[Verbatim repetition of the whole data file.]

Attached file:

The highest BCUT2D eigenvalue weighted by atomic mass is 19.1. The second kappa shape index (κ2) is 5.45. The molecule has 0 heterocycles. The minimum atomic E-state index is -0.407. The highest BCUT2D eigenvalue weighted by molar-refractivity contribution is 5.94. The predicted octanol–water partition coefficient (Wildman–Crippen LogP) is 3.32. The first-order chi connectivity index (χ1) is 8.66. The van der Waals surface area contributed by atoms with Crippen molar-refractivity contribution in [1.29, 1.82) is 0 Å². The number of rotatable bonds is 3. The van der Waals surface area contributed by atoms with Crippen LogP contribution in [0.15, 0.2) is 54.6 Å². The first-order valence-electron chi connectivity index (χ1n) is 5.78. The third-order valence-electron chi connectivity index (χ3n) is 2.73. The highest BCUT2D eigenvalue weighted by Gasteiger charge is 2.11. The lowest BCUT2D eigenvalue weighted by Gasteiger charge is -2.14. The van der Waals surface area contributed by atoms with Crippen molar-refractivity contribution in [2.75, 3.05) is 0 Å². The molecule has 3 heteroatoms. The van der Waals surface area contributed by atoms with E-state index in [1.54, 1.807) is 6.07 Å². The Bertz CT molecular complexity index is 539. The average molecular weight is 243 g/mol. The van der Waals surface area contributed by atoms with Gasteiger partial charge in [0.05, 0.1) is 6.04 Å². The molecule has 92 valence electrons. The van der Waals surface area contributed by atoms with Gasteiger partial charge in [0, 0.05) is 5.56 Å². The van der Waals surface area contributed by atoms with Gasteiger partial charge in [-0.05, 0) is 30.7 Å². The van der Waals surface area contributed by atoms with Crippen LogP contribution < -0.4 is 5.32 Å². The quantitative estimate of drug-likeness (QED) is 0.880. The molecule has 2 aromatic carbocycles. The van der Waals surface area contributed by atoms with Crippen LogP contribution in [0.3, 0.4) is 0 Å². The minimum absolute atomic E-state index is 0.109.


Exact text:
The highest BCUT2D eigenvalue weighted by atomic mass is 19.1. The second kappa shape index (κ2) is 5.45. The molecule has 0 heterocycles. The minimum atomic E-state index is -0.407. The highest BCUT2D eigenvalue weighted by molar-refractivity contribution is 5.94. The predicted octanol–water partition coefficient (Wildman–Crippen LogP) is 3.32. The first-order chi connectivity index (χ1) is 8.66. The van der Waals surface area contributed by atoms with Crippen molar-refractivity contribution in [1.29, 1.82) is 0 Å². The number of rotatable bonds is 3. The van der Waals surface area contributed by atoms with Crippen LogP contribution in [0.15, 0.2) is 54.6 Å². The first-order valence-electron chi connectivity index (χ1n) is 5.78. The third-order valence-electron chi connectivity index (χ3n) is 2.73. The highest BCUT2D eigenvalue weighted by Gasteiger charge is 2.11. The lowest BCUT2D eigenvalue weighted by Gasteiger charge is -2.14. The van der Waals surface area contributed by atoms with Crippen molar-refractivity contribution in [2.75, 3.05) is 0 Å². The molecule has 3 heteroatoms. The van der Waals surface area contributed by atoms with E-state index in [1.54, 1.807) is 6.07 Å². The Bertz CT molecular complexity index is 539. The average molecular weight is 243 g/mol. The van der Waals surface area contributed by atoms with Gasteiger partial charge in [0.05, 0.1) is 6.04 Å². The molecule has 92 valence electrons. The van der Waals surface area contributed by atoms with Gasteiger partial charge in [0, 0.05) is 5.56 Å². The van der Waals surface area contributed by atoms with Gasteiger partial charge in [-0.05, 0) is 30.7 Å². The van der Waals surface area contributed by atoms with Crippen LogP contribution < -0.4 is 5.32 Å². The quantitative estimate of drug-likeness (QED) is 0.880. The molecule has 2 aromatic carbocycles. The van der Waals surface area contributed by atoms with Crippen LogP contribution in [0.3, 0.4) is 0 Å². The minimum absolute atomic E-state index is 0.109.